Entering secondary education for the first time can be a daunting prospect for both students and parents. As students start secondary school, a lot of what they thought they knew may be tested, they must become accustomed to a new level of independence and heightened expectations from teachers, parents, and of course themselves.
The Post talked to Anselm Chu, Managing Director and School Director for SCIA School, a newly opened institution on a brand new, state of the art campus in Phnom Penh City Center.
Chu says that one of the biggest and most obvious differences for students in the transition to secondary school is, “(when) you are in year six, you’re like the big brother of the primary kids, but in secondary school you are the youngest brother that is a very apparent transition… They have to start all over again”
SCIA offers primary and high school education from year one through to lower and upper secondary school.
Depending on the student, staying at the same institution for secondary school can be a positive or negative thing. For instance “Children can think…‘now I am in secondary school I have to prove myself all over again’, if they are going to a different school.”
This can be difficult as a new school means new challenges.
The other option is to stay on at the same school, this is not always possible, but at SCIA, students have the option of going on to secondary school without changing campuses, “at least if you are in the same school, your knowledge and your understanding of the system is highly transferable” said Chu, adding “It can be a double edged sword, sometimes it can work the other way also, (a child might say) ‘I made mistakes in primary school’, it can be a stigma, it also explains why students like to change school.”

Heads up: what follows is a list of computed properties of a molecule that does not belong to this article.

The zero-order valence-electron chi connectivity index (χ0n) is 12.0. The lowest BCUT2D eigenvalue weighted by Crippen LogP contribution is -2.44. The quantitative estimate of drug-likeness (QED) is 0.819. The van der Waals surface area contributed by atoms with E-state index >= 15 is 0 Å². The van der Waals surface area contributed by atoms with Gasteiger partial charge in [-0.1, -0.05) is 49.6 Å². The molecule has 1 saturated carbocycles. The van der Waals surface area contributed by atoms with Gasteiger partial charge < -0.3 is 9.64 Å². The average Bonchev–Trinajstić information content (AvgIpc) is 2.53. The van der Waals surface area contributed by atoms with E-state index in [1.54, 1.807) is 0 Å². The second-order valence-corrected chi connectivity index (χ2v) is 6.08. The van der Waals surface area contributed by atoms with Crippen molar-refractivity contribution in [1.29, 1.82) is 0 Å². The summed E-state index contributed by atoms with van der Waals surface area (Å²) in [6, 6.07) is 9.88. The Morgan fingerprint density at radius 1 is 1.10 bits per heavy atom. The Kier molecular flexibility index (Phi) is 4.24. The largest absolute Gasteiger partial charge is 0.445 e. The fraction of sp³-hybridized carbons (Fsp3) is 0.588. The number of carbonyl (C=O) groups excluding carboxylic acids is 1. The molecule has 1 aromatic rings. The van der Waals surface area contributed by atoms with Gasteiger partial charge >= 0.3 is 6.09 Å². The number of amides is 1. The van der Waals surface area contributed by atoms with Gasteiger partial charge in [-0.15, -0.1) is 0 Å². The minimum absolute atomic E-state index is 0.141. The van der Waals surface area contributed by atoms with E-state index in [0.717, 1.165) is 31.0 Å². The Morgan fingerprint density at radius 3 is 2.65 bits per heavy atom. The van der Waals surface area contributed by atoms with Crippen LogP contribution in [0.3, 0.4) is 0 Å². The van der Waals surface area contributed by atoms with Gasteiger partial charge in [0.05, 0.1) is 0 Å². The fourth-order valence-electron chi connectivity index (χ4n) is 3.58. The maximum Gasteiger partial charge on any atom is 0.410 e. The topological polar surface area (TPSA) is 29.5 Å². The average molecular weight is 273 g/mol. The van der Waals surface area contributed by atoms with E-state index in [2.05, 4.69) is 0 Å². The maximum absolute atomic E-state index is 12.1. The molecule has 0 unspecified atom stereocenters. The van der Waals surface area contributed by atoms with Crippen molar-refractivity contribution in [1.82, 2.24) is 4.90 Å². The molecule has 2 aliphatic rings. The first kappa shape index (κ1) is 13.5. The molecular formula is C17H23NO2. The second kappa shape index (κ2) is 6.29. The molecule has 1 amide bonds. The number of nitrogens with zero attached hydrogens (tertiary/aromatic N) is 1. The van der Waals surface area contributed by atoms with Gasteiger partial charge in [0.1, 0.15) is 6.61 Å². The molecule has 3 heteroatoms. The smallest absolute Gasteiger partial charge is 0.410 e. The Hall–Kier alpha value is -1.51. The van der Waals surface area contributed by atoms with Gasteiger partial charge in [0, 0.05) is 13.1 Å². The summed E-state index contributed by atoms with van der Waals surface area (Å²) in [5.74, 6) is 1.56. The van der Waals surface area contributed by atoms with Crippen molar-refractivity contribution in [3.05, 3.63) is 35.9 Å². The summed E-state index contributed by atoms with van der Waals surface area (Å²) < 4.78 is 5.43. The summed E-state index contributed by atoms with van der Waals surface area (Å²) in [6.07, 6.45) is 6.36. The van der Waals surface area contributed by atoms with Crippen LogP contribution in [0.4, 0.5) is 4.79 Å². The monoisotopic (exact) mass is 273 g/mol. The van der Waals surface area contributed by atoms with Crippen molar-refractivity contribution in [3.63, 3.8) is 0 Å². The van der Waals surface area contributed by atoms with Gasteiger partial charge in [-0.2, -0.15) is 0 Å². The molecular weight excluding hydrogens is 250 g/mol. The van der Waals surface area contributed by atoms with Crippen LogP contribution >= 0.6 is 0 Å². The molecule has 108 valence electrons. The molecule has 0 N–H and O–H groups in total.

If the student has formed an identity that lacks self esteem, it can be a good idea to give the student a chance to turn over a new leaf in a new high school.
While the change to secondary education can be difficult for students, it can also throw up some unexpected problems for parents. Parents must allow their children more freedom and independence. This can prove scary for some parents who may not understand the system as, “there are sometimes parents, sending their children to high school when they didn’t go to high school themselves.”
Luckily says Chu, often grandparents can help in raising the children, picking them up and dropping them off at school, “Surprisingly the grandparents are very good, if they (the children) fall, the grandparents say it is ok to be injured, so they are not so much like a helicopter parent, it is often the opposite.”
When the transition is handled well everybody wins. This is evidenced in the feedback that Chu has received from parents with regard to his secondary school students, “When our (first intake of) high-school students started their classes, many of them were from other schools, I had live feedback from parents thanking us, saying ‘hey Mr Chu I don’t know how you guys did it, my son or daughter used to be very disinterested (in studying) coming to SCIA has made him or her independent.’”
Anyone wishing to learn more about SCIA can make sure to visit one of SCIAs many booths at the 6th Kids Fair and Family expo at Koh Pich Exhibition Hall on January 19th and 20th from 8am to 8pm.
Should parents and students wish to visit the SCIA campus, an Open Day with activities and performances will be held at the school campus at Phnom Penh City Center from 9am to 2pm on the 26th and 27th of January.